Cognitive Behavioural Therapy and Autism Ranking: Very strong positive evidence


Woman Cognitive Behavioural Therapy (also known as CBT, Cognitive Behavioural Modification or CBM) is a type of psychological intervention used to change how people think and behave.

CBT is based on the idea that how we think, how we feel, and how we act, affect each other. For example, a person who thinks that an increased heart rate is the sign of a heart attack is more likely to panic than a person who thinks that it is just a normal variation in heart rate.

CBT uses a variety of techniques to help people become more aware of how they think, so that they can change how they think and therefore how they behave. For example some forms of CBT include keeping a diary in order to record feelings and behaviours.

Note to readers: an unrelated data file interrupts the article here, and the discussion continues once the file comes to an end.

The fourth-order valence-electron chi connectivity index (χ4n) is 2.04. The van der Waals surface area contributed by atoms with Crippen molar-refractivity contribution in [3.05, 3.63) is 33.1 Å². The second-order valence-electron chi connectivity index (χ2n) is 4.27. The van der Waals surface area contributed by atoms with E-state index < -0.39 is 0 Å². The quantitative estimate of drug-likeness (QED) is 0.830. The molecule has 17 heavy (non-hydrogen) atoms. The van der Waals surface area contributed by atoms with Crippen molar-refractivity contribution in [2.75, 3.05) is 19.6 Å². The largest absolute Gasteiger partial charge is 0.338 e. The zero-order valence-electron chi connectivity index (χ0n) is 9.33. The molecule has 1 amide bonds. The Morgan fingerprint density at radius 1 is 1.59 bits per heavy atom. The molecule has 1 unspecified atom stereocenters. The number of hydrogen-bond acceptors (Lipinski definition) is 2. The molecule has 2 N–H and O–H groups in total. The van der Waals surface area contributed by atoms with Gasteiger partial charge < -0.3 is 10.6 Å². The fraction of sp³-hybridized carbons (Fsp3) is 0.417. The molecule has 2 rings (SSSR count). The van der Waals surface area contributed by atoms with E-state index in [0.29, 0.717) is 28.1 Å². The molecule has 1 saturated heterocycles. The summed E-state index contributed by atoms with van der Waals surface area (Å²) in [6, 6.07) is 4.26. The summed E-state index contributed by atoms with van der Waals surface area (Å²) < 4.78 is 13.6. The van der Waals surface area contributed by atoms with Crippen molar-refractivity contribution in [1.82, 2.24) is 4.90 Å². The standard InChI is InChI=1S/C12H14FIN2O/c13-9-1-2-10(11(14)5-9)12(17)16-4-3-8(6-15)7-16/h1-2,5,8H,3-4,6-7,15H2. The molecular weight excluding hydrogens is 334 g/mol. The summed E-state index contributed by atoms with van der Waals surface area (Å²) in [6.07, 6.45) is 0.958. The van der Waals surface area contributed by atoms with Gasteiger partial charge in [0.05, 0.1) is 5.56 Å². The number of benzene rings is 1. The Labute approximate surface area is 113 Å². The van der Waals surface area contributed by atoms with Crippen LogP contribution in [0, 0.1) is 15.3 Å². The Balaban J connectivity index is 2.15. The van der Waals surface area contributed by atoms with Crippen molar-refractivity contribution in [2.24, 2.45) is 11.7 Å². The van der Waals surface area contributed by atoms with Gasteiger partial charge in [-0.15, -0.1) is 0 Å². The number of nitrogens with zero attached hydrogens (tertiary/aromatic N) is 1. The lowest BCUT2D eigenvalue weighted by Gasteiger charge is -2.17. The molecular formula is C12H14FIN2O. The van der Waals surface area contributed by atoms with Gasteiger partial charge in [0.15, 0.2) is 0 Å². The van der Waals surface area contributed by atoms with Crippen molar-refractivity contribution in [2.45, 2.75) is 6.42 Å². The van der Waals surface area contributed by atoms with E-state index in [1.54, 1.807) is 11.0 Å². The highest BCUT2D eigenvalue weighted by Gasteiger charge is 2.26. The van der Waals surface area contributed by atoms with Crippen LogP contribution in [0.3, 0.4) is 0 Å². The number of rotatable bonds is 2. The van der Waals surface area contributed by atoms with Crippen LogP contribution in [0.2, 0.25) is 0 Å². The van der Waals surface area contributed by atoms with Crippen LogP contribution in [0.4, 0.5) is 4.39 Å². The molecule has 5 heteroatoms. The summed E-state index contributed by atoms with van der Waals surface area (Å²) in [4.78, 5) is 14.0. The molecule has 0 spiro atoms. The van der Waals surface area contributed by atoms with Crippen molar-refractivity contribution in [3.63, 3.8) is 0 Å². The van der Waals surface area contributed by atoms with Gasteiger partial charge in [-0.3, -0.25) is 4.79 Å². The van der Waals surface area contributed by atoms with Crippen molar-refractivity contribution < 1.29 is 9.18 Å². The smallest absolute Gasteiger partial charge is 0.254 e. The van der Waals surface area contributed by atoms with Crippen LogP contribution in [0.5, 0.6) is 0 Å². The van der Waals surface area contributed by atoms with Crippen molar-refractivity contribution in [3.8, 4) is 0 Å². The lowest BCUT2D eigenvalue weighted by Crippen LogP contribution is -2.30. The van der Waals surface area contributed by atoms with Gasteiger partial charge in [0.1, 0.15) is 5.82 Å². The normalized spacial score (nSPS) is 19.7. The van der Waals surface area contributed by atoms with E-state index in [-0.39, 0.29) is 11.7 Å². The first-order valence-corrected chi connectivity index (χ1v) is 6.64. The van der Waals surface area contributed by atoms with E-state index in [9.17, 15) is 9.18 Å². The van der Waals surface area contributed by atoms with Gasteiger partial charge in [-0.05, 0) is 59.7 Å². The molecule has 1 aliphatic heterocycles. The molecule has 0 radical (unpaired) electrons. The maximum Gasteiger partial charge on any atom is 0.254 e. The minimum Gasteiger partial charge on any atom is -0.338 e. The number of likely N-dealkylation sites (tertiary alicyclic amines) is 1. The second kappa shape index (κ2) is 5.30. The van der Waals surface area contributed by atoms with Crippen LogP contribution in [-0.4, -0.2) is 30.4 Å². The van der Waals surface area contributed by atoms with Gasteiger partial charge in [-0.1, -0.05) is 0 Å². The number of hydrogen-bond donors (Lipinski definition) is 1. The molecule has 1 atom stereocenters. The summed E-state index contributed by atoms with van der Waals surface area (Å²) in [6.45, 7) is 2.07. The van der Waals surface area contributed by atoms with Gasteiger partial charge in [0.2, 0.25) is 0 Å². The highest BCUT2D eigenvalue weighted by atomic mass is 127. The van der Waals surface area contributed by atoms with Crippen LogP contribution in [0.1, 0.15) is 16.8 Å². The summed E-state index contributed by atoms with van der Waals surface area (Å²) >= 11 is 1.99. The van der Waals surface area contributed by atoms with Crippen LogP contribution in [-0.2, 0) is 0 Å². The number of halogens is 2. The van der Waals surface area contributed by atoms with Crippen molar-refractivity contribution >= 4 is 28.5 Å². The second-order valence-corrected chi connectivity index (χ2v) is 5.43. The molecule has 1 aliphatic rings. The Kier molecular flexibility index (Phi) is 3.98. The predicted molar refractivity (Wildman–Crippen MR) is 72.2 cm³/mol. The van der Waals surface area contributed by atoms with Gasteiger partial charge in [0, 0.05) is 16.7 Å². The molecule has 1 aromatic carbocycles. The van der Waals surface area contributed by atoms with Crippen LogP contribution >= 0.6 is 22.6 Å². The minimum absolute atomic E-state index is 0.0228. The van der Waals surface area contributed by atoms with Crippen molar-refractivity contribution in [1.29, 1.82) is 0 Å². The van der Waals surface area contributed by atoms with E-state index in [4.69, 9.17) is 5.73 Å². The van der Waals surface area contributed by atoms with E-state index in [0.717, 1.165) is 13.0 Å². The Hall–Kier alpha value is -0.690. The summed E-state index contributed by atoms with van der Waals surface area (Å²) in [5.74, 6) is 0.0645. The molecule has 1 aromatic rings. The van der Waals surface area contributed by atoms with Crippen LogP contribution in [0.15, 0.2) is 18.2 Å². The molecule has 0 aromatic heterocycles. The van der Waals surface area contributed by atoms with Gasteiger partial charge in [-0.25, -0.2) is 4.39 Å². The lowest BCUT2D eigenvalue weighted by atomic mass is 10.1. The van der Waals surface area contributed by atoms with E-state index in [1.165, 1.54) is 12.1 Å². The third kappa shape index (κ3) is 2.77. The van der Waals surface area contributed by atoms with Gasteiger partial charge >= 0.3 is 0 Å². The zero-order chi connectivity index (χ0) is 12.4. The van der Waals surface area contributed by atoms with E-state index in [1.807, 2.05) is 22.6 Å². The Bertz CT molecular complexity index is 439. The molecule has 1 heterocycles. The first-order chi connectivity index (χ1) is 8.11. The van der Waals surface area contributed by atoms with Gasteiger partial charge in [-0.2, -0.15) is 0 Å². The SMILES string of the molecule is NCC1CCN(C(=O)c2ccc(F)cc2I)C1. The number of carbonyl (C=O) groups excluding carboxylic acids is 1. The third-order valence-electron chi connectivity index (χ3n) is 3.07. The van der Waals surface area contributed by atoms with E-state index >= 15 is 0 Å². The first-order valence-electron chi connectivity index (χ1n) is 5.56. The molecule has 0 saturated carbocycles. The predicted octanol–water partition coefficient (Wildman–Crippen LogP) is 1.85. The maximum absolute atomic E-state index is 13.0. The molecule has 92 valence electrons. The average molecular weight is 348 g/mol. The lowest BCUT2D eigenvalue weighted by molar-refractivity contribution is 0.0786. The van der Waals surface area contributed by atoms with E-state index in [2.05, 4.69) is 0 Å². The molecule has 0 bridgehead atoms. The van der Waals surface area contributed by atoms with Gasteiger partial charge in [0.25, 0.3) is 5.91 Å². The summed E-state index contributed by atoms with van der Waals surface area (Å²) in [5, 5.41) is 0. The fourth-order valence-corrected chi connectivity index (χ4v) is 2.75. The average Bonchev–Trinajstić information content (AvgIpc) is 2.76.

There are several multi-component CBT programmes (such as Building Confidence, Cool Kids , and Skillstreaming) which use a variety of techniques and which have been adapted specifically for use with people with autism.

There are also numerous other autism interventions which are based on, or which incorporate, the principles of CBT(such as social skills groups and social stories).

Our Opinion

There is a significant amount of high quality research evidence to suggest that cognitive behavioural therapy may help reduce the symptoms of anxiety in some autistic individuals.

However, as with all complex interventions, those practitioners purporting to offer them must be appropriately trained, experienced and accredited.


Please read our Disclaimer on Autism Interventions

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24 Jan 2017
Last Review
01 Jul 2013
Next Review
01 Jun 2016